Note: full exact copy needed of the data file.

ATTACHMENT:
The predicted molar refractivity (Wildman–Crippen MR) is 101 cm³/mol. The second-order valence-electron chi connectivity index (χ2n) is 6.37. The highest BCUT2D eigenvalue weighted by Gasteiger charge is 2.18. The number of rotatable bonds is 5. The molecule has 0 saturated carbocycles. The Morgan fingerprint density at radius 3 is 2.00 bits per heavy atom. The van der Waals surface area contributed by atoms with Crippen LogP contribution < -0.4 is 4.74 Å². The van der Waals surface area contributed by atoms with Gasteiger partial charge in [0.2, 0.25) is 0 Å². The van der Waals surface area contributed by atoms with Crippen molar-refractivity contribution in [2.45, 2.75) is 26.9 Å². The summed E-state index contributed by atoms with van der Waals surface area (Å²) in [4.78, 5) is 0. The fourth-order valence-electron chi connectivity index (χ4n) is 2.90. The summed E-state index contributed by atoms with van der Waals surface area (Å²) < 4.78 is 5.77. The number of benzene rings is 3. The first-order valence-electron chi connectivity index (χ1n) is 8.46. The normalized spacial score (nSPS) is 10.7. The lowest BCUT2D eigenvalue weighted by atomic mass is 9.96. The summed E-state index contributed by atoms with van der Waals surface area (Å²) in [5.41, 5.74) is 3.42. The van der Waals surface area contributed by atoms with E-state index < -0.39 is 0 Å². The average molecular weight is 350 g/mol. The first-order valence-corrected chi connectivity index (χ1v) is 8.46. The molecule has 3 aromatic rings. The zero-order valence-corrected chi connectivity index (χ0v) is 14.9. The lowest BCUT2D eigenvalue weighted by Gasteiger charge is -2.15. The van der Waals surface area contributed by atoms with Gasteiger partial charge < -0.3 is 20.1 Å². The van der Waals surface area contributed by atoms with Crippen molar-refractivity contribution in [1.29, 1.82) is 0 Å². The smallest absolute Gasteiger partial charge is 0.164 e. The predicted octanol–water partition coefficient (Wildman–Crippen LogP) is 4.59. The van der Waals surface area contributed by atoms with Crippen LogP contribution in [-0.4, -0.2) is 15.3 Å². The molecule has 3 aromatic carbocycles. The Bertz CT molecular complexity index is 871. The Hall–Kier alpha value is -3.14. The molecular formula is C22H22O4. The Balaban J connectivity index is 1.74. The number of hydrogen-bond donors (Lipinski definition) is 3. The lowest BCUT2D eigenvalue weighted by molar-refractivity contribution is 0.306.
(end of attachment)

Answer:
The predicted molar refractivity (Wildman–Crippen MR) is 101 cm³/mol. The second-order valence-electron chi connectivity index (χ2n) is 6.37. The highest BCUT2D eigenvalue weighted by Gasteiger charge is 2.18. The number of rotatable bonds is 5. The molecule has 0 saturated carbocycles. The Morgan fingerprint density at radius 3 is 2.00 bits per heavy atom. The van der Waals surface area contributed by atoms with Crippen LogP contribution < -0.4 is 4.74 Å². The van der Waals surface area contributed by atoms with Gasteiger partial charge in [0.2, 0.25) is 0 Å². The van der Waals surface area contributed by atoms with Crippen molar-refractivity contribution in [2.45, 2.75) is 26.9 Å². The summed E-state index contributed by atoms with van der Waals surface area (Å²) in [4.78, 5) is 0. The fourth-order valence-electron chi connectivity index (χ4n) is 2.90. The summed E-state index contributed by atoms with van der Waals surface area (Å²) < 4.78 is 5.77. The number of benzene rings is 3. The first-order valence-electron chi connectivity index (χ1n) is 8.46. The normalized spacial score (nSPS) is 10.7. The lowest BCUT2D eigenvalue weighted by atomic mass is 9.96. The summed E-state index contributed by atoms with van der Waals surface area (Å²) in [5.41, 5.74) is 3.42. The van der Waals surface area contributed by atoms with E-state index < -0.39 is 0 Å². The average molecular weight is 350 g/mol. The first-order valence-corrected chi connectivity index (χ1v) is 8.46. The molecule has 3 aromatic rings. The zero-order valence-corrected chi connectivity index (χ0v) is 14.9. The lowest BCUT2D eigenvalue weighted by Gasteiger charge is -2.15. The van der Waals surface area contributed by atoms with Gasteiger partial charge < -0.3 is 20.1 Å². The van der Waals surface area contributed by atoms with Crippen molar-refractivity contribution in [1.29, 1.82) is 0 Å². The smallest absolute Gasteiger partial charge is 0.164 e. The predicted octanol–water partition coefficient (Wildman–Crippen LogP) is 4.59. The van der Waals surface area contributed by atoms with Crippen LogP contribution in [-0.4, -0.2) is 15.3 Å². The molecule has 3 aromatic carbocycles. The Bertz CT molecular complexity index is 871. The Hall–Kier alpha value is -3.14. The molecular formula is C22H22O4. The Balaban J connectivity index is 1.74. The number of hydrogen-bond donors (Lipinski definition) is 3. The lowest BCUT2D eigenvalue weighted by molar-refractivity contribution is 0.306.